Wait and see: Public Investment Corporation CE Dan Matjila told MPs the asset manager had rejected SAA’s initial request due to poor governance. File picture
Wait and see: Public Investment Corporation CE Dan Matjila told MPs the asset manager had rejected SAA’s initial request due to poor governance. File picture

The Public Investment Corporation (PIC) has not ruled out investing in the broke South African Airways (SAA).

In its corporate plan earlier in 2017, the struggling airline listed the PIC as a potential source for funding of about R6bn for the next financial year.

The PIC confirmed on Tuesday that it had been approached by SAA, but it rejected the airline’s initial funding request.

PIC CEO Dan Matjila told Parliament’s standing committee on finance on Tuesday that SAA had not met the corporation’s investment criteria.

He cited the governance and management crisis afflicting the national carrier as well as its poor balance sheet as reasons.

"[However] we have seen positive changes. The board has been strengthened now, the CEO has been appointed. Now the turnaround plan has to be implemented and unfortunately it will take a few data points to convince us that the turnaround strategy is working.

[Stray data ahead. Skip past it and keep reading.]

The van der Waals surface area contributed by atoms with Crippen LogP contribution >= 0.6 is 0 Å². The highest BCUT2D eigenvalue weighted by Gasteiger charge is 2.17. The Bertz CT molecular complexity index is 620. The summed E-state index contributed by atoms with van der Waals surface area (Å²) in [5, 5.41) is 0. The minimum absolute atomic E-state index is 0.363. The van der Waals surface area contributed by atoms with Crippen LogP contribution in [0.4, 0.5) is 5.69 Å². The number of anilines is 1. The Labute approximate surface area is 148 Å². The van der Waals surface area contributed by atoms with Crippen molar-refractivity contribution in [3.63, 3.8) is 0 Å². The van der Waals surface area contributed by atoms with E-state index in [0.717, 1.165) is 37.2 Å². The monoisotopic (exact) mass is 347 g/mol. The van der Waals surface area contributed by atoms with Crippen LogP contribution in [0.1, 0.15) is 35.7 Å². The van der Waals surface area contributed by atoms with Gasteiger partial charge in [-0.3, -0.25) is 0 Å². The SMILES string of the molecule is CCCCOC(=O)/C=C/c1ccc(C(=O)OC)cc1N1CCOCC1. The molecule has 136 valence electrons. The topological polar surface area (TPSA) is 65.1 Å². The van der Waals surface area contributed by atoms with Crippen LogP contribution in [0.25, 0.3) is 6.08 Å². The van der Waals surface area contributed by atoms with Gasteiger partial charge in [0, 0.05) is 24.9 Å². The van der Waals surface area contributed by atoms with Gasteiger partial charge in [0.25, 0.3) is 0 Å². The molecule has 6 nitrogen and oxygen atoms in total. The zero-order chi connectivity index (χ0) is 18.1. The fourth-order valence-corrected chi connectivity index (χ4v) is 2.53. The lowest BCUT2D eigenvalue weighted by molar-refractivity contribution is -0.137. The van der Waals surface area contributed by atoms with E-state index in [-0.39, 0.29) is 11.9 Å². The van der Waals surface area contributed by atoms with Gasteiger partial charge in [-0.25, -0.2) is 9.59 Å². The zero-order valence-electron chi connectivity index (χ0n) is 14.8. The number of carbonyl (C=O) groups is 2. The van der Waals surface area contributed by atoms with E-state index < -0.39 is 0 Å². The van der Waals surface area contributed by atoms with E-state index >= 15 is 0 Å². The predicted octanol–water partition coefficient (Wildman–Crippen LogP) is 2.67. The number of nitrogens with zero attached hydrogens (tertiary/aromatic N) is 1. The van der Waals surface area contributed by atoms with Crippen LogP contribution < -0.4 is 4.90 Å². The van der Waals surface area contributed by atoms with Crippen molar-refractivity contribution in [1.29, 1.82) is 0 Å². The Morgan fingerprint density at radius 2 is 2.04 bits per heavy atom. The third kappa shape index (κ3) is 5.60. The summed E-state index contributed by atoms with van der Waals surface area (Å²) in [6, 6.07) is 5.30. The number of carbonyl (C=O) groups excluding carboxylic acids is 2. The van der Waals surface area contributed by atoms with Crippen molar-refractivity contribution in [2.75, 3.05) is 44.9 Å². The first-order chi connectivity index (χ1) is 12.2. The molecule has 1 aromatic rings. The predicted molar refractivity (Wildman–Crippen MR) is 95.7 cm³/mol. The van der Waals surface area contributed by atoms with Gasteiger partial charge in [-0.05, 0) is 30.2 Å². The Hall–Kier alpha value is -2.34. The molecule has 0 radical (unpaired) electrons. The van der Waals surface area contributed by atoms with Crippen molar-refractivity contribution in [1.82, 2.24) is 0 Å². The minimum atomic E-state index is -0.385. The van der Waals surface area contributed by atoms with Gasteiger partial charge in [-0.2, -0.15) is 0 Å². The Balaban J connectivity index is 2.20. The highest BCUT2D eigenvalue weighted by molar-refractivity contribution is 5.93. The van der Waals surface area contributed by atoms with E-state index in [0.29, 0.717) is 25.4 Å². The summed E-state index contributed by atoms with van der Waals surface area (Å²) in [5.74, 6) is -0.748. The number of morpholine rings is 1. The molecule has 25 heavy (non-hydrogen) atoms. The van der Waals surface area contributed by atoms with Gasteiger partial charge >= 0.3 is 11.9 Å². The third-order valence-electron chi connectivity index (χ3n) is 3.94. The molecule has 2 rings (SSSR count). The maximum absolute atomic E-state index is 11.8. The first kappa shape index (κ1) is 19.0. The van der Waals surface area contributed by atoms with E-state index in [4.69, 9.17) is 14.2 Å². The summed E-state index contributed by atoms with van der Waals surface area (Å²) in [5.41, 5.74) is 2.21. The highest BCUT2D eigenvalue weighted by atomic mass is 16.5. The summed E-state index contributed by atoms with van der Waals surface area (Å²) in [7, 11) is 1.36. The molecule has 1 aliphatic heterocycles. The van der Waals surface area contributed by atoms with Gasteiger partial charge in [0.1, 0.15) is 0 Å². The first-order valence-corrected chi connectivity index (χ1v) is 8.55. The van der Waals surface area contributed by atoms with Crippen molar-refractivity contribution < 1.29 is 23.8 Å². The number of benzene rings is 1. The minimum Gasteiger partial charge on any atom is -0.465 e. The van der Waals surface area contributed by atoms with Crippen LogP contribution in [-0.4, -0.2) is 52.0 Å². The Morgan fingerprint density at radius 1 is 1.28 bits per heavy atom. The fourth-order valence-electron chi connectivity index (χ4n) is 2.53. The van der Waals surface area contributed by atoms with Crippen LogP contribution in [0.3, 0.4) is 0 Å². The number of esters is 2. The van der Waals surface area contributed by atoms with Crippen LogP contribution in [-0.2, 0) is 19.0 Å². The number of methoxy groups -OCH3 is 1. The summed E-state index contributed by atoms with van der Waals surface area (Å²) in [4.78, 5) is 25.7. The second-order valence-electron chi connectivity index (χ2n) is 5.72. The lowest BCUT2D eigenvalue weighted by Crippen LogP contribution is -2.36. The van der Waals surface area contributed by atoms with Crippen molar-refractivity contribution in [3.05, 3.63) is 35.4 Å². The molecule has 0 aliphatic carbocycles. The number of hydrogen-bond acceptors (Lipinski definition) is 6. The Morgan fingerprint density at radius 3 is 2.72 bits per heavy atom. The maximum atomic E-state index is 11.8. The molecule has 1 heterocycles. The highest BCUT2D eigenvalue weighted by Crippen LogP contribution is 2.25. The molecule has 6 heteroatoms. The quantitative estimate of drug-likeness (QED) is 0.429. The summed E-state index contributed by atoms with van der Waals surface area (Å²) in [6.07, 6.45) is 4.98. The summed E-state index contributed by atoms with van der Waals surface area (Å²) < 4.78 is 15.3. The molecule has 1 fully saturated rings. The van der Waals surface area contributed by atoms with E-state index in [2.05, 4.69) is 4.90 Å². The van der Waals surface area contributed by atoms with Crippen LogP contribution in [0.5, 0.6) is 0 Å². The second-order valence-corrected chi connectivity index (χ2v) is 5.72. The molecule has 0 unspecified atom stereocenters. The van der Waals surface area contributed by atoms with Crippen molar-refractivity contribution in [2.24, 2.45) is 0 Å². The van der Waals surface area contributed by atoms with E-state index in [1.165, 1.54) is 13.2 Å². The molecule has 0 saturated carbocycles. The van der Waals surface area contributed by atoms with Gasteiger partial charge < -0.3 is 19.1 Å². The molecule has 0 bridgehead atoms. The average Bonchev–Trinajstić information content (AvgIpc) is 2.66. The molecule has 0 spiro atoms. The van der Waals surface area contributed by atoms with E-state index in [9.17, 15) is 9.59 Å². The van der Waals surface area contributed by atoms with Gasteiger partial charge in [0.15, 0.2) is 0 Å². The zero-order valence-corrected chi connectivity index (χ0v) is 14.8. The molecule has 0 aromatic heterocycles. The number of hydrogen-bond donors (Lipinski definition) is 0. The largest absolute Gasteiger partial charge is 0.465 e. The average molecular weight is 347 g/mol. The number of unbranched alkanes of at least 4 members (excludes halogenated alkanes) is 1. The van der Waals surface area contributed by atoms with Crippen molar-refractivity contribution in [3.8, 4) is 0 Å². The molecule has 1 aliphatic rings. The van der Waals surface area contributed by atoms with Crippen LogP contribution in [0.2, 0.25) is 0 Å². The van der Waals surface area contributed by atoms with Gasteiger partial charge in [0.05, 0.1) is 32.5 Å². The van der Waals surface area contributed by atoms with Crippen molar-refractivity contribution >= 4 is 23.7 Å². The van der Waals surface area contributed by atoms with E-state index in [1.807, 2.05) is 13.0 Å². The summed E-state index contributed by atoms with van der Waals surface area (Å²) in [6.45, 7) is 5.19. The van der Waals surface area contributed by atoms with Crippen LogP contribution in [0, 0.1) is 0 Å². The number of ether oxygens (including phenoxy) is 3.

"So we wait and see. Once we have enough data to [convince us] that it has turned around, the balance sheet is looking much better and there is stability, then we will consider [the request]," Matjila said.

The PIC is wholly owned by the government and acts as the investment manager for the Government Employees Pension Fund, the Unemployment Insurance Fund and the Compensation Commissioner.

It has about R2-trillion in assets under management.

The government aims to dispose of all or part of its 39.7% stake in Telkom to bail out struggling SAA and the South African Post Office.

In his medium-term budget policy statement in October, Finance Minister Malusi Gigaba said the government aimed to dispose of a portion of its Telkom shares to avoid a breach of the expenditure ceiling. The government regards the PIC as a potential buyer of its Telkom shares.

The PIC already has a stake of about 8% in the telecoms operator. Matjila, however, remained tight-lipped on Tuesday regarding the PIC’s position on the Telkom shares matter.

Speculation is that Matjila is concerned that a purchase of the 39.7% shareholding would leave the company overexposed to Telkom. The PIC is said to be open to purchasing about R2bn in Telkom shares, which will increase its shareholding to about 18%.

It also emerged in Parliament on Tuesday that the PIC board had not complied with Gigaba’s request that the corporation furnish terms of reference for a forensic audit of all its investments by October 23.

The PIC aims to meet Gigaba on a date to be set.

Cosatu leaders have asked for assurances that workers’ pensions will not be used to bail out SAA or other ailing state-owned enterprises. In submissions to the committee on Tuesday, the federation called for the strengthening of oversight and accountability of the PIC.

phakathib@businesslive.co.za

Please sign in or register to comment.